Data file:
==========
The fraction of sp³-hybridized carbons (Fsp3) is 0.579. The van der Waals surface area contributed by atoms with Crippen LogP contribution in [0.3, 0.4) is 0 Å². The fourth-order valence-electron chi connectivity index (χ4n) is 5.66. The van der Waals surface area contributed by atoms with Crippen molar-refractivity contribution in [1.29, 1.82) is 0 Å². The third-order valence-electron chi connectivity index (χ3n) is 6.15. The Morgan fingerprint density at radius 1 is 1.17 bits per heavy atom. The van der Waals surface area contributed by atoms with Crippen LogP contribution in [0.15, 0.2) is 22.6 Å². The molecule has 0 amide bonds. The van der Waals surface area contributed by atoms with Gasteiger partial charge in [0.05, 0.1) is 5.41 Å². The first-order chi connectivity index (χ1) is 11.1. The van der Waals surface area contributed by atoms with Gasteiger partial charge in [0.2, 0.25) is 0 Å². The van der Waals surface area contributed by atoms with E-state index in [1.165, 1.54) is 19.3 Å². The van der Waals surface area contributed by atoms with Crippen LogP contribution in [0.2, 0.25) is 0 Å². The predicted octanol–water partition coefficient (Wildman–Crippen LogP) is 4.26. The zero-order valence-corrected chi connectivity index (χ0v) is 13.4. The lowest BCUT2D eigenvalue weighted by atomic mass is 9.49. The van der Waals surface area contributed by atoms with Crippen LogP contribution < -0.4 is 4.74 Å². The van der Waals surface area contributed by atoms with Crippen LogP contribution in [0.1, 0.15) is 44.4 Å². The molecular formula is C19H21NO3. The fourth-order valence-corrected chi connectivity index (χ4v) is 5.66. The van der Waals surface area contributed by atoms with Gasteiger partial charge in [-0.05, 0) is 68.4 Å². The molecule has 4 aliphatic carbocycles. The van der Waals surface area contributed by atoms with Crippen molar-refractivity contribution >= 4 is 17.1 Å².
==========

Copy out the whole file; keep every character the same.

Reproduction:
The fraction of sp³-hybridized carbons (Fsp3) is 0.579. The van der Waals surface area contributed by atoms with Crippen LogP contribution in [0.3, 0.4) is 0 Å². The fourth-order valence-electron chi connectivity index (χ4n) is 5.66. The van der Waals surface area contributed by atoms with Crippen molar-refractivity contribution in [1.29, 1.82) is 0 Å². The third-order valence-electron chi connectivity index (χ3n) is 6.15. The Morgan fingerprint density at radius 1 is 1.17 bits per heavy atom. The van der Waals surface area contributed by atoms with Crippen LogP contribution in [0.15, 0.2) is 22.6 Å². The molecule has 0 amide bonds. The van der Waals surface area contributed by atoms with Gasteiger partial charge in [0.05, 0.1) is 5.41 Å². The first-order chi connectivity index (χ1) is 11.1. The van der Waals surface area contributed by atoms with Gasteiger partial charge in [0.2, 0.25) is 0 Å². The van der Waals surface area contributed by atoms with E-state index in [1.165, 1.54) is 19.3 Å². The van der Waals surface area contributed by atoms with Crippen LogP contribution in [0.2, 0.25) is 0 Å². The predicted octanol–water partition coefficient (Wildman–Crippen LogP) is 4.26. The zero-order valence-corrected chi connectivity index (χ0v) is 13.4. The lowest BCUT2D eigenvalue weighted by atomic mass is 9.49. The van der Waals surface area contributed by atoms with Crippen LogP contribution < -0.4 is 4.74 Å². The van der Waals surface area contributed by atoms with Crippen LogP contribution in [0.1, 0.15) is 44.4 Å². The molecular formula is C19H21NO3. The fourth-order valence-corrected chi connectivity index (χ4v) is 5.66. The van der Waals surface area contributed by atoms with Gasteiger partial charge in [-0.05, 0) is 68.4 Å². The molecule has 4 aliphatic carbocycles. The van der Waals surface area contributed by atoms with Crippen molar-refractivity contribution >= 4 is 17.1 Å².